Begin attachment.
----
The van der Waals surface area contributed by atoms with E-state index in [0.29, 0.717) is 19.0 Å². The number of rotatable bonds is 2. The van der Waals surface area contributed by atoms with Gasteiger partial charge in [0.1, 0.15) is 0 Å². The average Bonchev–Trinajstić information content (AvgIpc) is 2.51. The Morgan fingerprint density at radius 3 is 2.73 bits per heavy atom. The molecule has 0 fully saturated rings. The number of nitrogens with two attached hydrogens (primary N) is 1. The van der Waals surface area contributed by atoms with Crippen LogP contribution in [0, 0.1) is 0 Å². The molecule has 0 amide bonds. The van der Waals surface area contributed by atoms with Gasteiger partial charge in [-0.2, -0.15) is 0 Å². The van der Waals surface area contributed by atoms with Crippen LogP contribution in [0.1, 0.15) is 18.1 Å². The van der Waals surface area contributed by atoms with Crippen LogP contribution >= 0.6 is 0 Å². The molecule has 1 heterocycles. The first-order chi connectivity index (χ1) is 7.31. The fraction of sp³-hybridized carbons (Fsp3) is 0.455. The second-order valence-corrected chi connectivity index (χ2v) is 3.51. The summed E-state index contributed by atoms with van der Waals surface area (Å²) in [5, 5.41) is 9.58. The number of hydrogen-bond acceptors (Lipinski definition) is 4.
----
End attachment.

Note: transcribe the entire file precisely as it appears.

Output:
The van der Waals surface area contributed by atoms with E-state index in [0.29, 0.717) is 19.0 Å². The number of rotatable bonds is 2. The van der Waals surface area contributed by atoms with Gasteiger partial charge in [0.1, 0.15) is 0 Å². The average Bonchev–Trinajstić information content (AvgIpc) is 2.51. The Morgan fingerprint density at radius 3 is 2.73 bits per heavy atom. The molecule has 0 fully saturated rings. The number of nitrogens with two attached hydrogens (primary N) is 1. The van der Waals surface area contributed by atoms with Crippen LogP contribution in [0, 0.1) is 0 Å². The molecule has 0 amide bonds. The van der Waals surface area contributed by atoms with Gasteiger partial charge in [-0.2, -0.15) is 0 Å². The van der Waals surface area contributed by atoms with Crippen LogP contribution in [0.1, 0.15) is 18.1 Å². The van der Waals surface area contributed by atoms with Crippen LogP contribution >= 0.6 is 0 Å². The molecule has 1 heterocycles. The first-order chi connectivity index (χ1) is 7.31. The fraction of sp³-hybridized carbons (Fsp3) is 0.455. The second-order valence-corrected chi connectivity index (χ2v) is 3.51. The summed E-state index contributed by atoms with van der Waals surface area (Å²) in [5, 5.41) is 9.58. The number of hydrogen-bond acceptors (Lipinski definition) is 4.